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Real Estate Value

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									Title:
Real Estate Value


Word Count:
518


Summary:
Real estate value is often misunderstood, but how do you put a value on a house? By using the techniques of
professional real estate appraisal.



Keywords:
real estate value, real estate, appraisal



Article Body:
What is real estate value? It isn't what you have into your house. It isn't what you feel it is worth. It is what
the market will pay. How do you figure out what the market will pay? For single family homes, the best way
is by seeing what similar homes have sold for.


Figuring replacement cost isn't very useful. It's difficult to say what land is worth in a city center where none
is left for sale, for example, and tough to gauge depreciation of the home itself. Valuation from replacement
cost is used as a secondary method, and for unique homes that can't be compared easily with others.
However, the primary method of real estate appraisal used for homes is a market analysis using comparable
sales.


<b>Real Estate Value 101</b>


First find at least three similar homes in the same area that have sold within the last year, and preferably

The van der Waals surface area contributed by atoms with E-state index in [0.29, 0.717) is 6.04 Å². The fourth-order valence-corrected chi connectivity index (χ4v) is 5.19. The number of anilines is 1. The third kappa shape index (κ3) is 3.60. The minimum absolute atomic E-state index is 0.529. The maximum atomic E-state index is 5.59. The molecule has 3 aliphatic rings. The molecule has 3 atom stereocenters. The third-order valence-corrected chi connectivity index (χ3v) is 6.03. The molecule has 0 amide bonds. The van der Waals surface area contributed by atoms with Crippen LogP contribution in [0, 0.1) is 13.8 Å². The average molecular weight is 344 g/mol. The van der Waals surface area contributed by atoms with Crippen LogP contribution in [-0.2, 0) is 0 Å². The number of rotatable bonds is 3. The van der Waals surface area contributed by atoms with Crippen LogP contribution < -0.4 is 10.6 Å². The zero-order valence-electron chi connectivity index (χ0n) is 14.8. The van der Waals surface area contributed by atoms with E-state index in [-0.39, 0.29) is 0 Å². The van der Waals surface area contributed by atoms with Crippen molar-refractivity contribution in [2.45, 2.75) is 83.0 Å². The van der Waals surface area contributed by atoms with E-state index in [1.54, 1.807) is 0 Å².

within the last six months. You can find this information is in county records (sometimes online now), or
from a real estate agent with access to the multiple listing service. Make sure you have the basic sales
information: sales price, terms of sale, description of the property, etc.


Here is how you use this information to find real estate value. Write down the selling price of your first
comparable. Review the description item by item, adding to the sales price of the comparable for each thing
it doesn't have that your subject home has, and subtracting for each thing it has that your subject home
doesn't have.


This sounds confusing, but it will make sense once you try it a couple times. For example, if your subject
home has a second bathroom, and the a comparable doesn't, you add the value of the bathroom to the sales
price of the comparable. If a comparable home has a blacktop driveway, and the subject home doesn't, you
take the value away.


What you are doing is rectifying differences, to see what the comparable home WOULD have sold for if it
was just like yours. Suppose a comparable sold for $140,000, with one less bathroom than your subject
home, and a bathroom is worth $15,000 in your area (ask a real estate agent for help with these figures). You
ADD $15,000 for the bathroom it doesn't have. You subtract, say $4,000, for the paved driveway it does
have, that your home doesn't have. $140,000 plus $15,000, minus $4,000 gives you a comparable sales price
of $151,000.


Do this with all differences between the subject home and each comparable. Once done, average the three
comparable prices. If, for example, the three comparables now have adjusted sales prices of $151,000,
162,000, and 149,000, add the three figures and divide by three. The indicated value of the home is
$154,000.


All appraisal is an inexact science. You might only find comparables sold over a year ago, and have to
estimate appreciation in the area. If a comparable sold with seller financing, you have to decide how much
this affected the price. Still, for all of it's flaws, for single family homes this is the most accurate method for
finding true real estate value.




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